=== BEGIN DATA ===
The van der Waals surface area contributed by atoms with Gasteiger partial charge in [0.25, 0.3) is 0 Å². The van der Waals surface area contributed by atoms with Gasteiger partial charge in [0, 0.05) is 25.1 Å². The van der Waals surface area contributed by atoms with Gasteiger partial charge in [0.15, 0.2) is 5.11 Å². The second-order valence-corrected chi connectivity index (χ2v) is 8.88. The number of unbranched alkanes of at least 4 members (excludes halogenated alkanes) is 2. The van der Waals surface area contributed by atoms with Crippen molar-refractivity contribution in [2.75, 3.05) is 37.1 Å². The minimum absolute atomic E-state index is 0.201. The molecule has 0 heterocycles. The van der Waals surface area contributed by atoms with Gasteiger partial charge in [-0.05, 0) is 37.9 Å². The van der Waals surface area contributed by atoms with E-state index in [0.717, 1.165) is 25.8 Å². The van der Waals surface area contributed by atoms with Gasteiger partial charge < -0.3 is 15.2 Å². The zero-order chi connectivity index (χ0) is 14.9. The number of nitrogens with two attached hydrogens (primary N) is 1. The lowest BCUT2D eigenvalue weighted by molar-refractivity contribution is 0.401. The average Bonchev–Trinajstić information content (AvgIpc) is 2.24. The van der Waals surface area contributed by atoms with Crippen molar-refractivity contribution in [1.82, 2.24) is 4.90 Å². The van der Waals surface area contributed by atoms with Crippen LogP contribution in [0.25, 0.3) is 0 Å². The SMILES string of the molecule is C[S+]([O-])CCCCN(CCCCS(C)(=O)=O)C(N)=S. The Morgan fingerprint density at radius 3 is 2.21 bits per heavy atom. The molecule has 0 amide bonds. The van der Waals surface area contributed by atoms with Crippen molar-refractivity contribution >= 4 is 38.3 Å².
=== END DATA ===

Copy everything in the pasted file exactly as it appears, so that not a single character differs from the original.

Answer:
The van der Waals surface area contributed by atoms with Gasteiger partial charge in [0.25, 0.3) is 0 Å². The van der Waals surface area contributed by atoms with Gasteiger partial charge in [0, 0.05) is 25.1 Å². The van der Waals surface area contributed by atoms with Gasteiger partial charge in [0.15, 0.2) is 5.11 Å². The second-order valence-corrected chi connectivity index (χ2v) is 8.88. The number of unbranched alkanes of at least 4 members (excludes halogenated alkanes) is 2. The van der Waals surface area contributed by atoms with Crippen molar-refractivity contribution in [2.75, 3.05) is 37.1 Å². The minimum absolute atomic E-state index is 0.201. The molecule has 0 heterocycles. The van der Waals surface area contributed by atoms with Gasteiger partial charge in [-0.05, 0) is 37.9 Å². The van der Waals surface area contributed by atoms with E-state index in [0.717, 1.165) is 25.8 Å². The van der Waals surface area contributed by atoms with Gasteiger partial charge < -0.3 is 15.2 Å². The zero-order chi connectivity index (χ0) is 14.9. The number of nitrogens with two attached hydrogens (primary N) is 1. The lowest BCUT2D eigenvalue weighted by molar-refractivity contribution is 0.401. The average Bonchev–Trinajstić information content (AvgIpc) is 2.24. The van der Waals surface area contributed by atoms with Crippen molar-refractivity contribution in [1.82, 2.24) is 4.90 Å². The van der Waals surface area contributed by atoms with Crippen LogP contribution in [0.25, 0.3) is 0 Å². The SMILES string of the molecule is C[S+]([O-])CCCCN(CCCCS(C)(=O)=O)C(N)=S. The Morgan fingerprint density at radius 3 is 2.21 bits per heavy atom. The molecule has 0 amide bonds. The van der Waals surface area contributed by atoms with Crippen molar-refractivity contribution >= 4 is 38.3 Å².